BDSM and Kink education blog by Mistress Eve Minax

Kinky Curiosity: Finding A Perfect Provider 

Recently, I’ve received several queries from folks interested in Escorts who provide kinky services. In fact, with the film production of “fifty shades of gray” to be released in February, we will probably see more possibilities to not only discuss kink more openly, but probably also see more Escorts offering BDSM services.

I know some people feel as though it’s already controversial to discuss escorting in the United States, and further, it’s even more controversial to, (gasp), place escorts in the same category as Dominatrices, but I say that any escorts who enjoy and practice kink activities, at the very least, could be considered Kink Providers. Examples of distinctions between these job titles exist all over the world, especially in areas where sex work, if not overtly legal, is at least, more generally accepted. As you can see from this page for example, prostitution is legal in half of the world. Oddly, it claims the US as being “limited legally” which gave me a chuckle since clearly we are barely even there.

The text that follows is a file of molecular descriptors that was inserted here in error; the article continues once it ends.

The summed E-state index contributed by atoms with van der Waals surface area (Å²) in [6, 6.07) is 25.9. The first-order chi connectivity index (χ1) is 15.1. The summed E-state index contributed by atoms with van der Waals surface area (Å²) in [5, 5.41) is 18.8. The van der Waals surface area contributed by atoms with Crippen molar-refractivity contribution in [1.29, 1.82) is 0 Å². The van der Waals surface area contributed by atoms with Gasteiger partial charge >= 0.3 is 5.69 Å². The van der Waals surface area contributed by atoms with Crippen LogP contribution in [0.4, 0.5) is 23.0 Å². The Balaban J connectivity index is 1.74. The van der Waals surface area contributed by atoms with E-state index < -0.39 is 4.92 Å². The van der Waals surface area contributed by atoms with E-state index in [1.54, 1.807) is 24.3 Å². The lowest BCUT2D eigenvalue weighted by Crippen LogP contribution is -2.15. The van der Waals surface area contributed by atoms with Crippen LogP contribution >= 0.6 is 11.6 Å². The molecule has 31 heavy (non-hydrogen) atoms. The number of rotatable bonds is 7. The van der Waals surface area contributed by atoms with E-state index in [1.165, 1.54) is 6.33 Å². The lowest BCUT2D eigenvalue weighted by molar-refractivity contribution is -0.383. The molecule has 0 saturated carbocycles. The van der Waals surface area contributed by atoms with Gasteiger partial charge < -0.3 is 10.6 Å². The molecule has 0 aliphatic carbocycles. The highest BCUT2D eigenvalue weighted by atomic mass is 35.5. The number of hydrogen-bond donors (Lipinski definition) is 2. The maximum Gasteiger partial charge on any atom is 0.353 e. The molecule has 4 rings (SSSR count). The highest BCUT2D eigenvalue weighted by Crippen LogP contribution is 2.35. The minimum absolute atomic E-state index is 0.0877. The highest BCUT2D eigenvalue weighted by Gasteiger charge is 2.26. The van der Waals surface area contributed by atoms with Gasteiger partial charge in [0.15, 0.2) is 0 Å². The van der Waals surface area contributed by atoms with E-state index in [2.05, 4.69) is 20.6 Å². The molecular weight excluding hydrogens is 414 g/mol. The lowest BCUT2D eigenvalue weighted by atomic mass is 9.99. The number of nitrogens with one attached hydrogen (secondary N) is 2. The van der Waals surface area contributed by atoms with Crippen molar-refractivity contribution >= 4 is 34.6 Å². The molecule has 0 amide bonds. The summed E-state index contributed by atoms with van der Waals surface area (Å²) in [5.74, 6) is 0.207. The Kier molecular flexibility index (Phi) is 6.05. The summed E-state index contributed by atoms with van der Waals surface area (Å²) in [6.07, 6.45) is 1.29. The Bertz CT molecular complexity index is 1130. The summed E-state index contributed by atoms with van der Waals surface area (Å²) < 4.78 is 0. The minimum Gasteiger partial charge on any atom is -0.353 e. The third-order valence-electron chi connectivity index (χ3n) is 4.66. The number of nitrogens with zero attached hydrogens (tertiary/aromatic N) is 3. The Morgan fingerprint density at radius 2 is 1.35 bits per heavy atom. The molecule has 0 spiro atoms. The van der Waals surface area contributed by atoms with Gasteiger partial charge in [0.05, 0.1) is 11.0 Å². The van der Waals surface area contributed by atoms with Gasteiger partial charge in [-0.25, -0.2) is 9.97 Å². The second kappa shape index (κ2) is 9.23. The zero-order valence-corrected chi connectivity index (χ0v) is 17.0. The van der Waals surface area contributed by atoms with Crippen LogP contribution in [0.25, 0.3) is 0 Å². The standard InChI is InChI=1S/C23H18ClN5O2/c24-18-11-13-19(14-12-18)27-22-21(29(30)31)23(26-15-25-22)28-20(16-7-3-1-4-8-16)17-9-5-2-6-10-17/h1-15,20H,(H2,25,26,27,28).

In any case, in Australia and France where I lived for awhile, being able to find a good professional was as simple as contacting an appropriate service to assist you in your career choice. I’m not sure how things are these days, but a quick internet search brings up a cute site called Escorts and Babes Out of Oz that offers a wide array of choices all over the continent. In France, I did not find much BDSM and escort combined, but was able to find several directories quite easily. Generally, I got Fetishgirls.com  which seems to have a lot of serious play. Locally to SF my top hit was Slixa, which has other locations and a BDSM “Verification” process for their kink providers, which can assure a bit more authenticity sometimes.